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Ugh. Marc Johnson makes me want to quit playing

Discussion in 'Bassists [DB]' started by stormwriter, Jul 20, 2005.


  1. stormwriter

    stormwriter

    Mar 25, 2005
    Lately i've been on a Marc Johnson kick, listening to mostly the Enrico Pieranunzi stuff. (by the way, i'm embarrased that i've been into jazz for 15 years, and never heard Enrico until recently. I was burnt out on Keith Jarrett and Bill Evans trio stuff, cause i listened to it so much, so this was a refreshing combination of both trios...)

    Anyways, i've been getting back into playing lately, but listening to Marc makes me want to plant flowers in the f-holes of my bass. Ugh. I could practice 4 hours a day for years and not come close to that.
    I know I shouldn't compare myself to other players, but geezuz. As soon as i think i'm pretty decent, i listen to him and know i have about 8000 more miles to go in my playing.

    I like his diatonic stuff. Following along in the music on the Chuck Sher book, it doesn't seem like he's doing anything super out there. It's the way he plays the **** that makes it sound so good. I think i'll try and play the crap out of my major/minor scales and practicing doing all the scalar/chordal variations, like 123, 234, 345, etc, until i can rip up and down the fingerboard in any key, with ease and confidence.
     
  2. We just had a fairly long thread regarding Marc and he is a MF. You might want to do a search and check it out.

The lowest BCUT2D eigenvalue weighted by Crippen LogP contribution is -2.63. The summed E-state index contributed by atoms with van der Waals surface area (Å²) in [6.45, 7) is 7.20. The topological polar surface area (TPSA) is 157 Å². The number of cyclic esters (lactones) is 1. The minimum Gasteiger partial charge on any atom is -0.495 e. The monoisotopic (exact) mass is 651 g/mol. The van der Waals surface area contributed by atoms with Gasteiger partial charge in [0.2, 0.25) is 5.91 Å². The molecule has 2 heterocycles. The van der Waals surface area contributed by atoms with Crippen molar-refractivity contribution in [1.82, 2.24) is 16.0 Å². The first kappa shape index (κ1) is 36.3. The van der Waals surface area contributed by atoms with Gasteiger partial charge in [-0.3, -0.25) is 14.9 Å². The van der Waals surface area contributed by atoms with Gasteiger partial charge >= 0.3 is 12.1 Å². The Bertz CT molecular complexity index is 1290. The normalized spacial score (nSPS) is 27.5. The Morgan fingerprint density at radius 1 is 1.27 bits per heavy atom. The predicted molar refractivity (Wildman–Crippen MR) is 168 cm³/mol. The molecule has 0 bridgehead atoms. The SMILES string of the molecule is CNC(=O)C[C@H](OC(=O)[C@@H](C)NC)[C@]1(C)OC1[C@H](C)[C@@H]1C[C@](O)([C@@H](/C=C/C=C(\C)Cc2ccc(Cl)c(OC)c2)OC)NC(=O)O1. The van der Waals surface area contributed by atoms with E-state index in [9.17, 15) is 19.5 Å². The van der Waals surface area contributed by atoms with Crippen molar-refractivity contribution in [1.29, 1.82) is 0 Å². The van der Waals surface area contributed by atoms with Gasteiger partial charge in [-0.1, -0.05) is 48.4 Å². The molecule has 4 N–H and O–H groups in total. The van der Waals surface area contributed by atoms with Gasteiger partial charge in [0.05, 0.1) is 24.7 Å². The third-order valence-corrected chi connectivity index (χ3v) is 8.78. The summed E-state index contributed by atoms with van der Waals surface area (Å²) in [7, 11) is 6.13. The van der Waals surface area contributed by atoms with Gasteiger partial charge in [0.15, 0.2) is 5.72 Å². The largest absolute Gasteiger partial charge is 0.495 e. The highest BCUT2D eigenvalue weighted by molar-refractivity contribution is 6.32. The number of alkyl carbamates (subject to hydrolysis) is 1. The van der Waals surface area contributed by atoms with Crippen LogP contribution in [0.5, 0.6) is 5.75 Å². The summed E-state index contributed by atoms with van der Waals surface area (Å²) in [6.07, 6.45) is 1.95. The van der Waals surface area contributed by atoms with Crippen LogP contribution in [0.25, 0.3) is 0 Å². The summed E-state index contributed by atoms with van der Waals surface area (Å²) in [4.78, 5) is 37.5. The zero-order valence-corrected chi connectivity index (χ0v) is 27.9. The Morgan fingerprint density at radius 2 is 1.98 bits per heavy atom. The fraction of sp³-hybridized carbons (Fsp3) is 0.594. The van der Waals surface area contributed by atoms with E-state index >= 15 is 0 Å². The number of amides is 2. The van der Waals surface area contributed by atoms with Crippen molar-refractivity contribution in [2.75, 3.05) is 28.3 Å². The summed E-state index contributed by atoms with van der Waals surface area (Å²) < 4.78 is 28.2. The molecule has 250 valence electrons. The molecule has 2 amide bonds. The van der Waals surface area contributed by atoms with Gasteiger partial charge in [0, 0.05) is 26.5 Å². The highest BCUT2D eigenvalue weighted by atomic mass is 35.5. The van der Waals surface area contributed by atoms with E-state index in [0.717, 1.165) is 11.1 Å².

Please fill out your profile. Makes it easier to get to know you.
    Thanks.
     
  3. Sam Sherry

    Sam Sherry Inadvertent Microtonalist Supporting Member

    Sep 26, 2001
    Portland, ME
    Euphonic Audio "Player"
    I suspect we've all felt like that at one point or another. Yep, most of us simply do not have enough hours, days, years or breaths left in this life to be "as good as" [insert name here].

    As soon as that's understood, the double bass becomes a potential tool for real personal growth. It doesn't matter whether your focus is bass or hoop or parenting. It LITERALLY does not matter -- it's all the same stuff on a certain level. You're trying to do what you can do, in your circumstances, to bring some joy and grace into this world in the short time you have.

    And you CAN and SHOULD do that. So keep working. Post a piece up too, if you want to.

    Hey -- stop reading! Get back to work!
     
  4. One thing you might try before getting too bummed about the abilities of other bassist is to start listening to players of different instruments...tenor sax is a good instrument to cop some ideas from, because of the timbre. I started listening to Jim Hall alot. That helped me no end.
    You kinda keep things in perspective when you're not so busy being mad about how great they play the bass.
     
  5. Chris Fitzgerald

    Chris Fitzgerald Student of Life Staff Member Administrator

    Oct 19, 2000
    Louisville, KY
    Great replies from Sam and Paul, as usual. I would add that it sounds like you're on the edge of a very tricky headspace right now: half full, or half empty?...the oldest paradigm in the book. Whenever I find myself in that headspace, I always try to find a way to get from "half empty" to "half full" before going on, and it usually involves trying to find the place in my heart/soul that is open to inspiration. When I listen to a player who truly inspires me, I know it because the first sentence out of my mouth after listening to them is always "give me my bass". If Marc is turning out to be a person who doesn't make you feel like that right now and you find yourself unable to shift the perspective, maybe try to find a player who makes you want to pick up your bass after listening. Good luck.
     
  6. oystein

    oystein

    Sep 15, 2001
    Norway, Leikong
    Slightly off topic, but another record to check out is the Danish bassist Mads Vindings Trios' "The Kingdom with Enrico P. and Alex Riel on drums.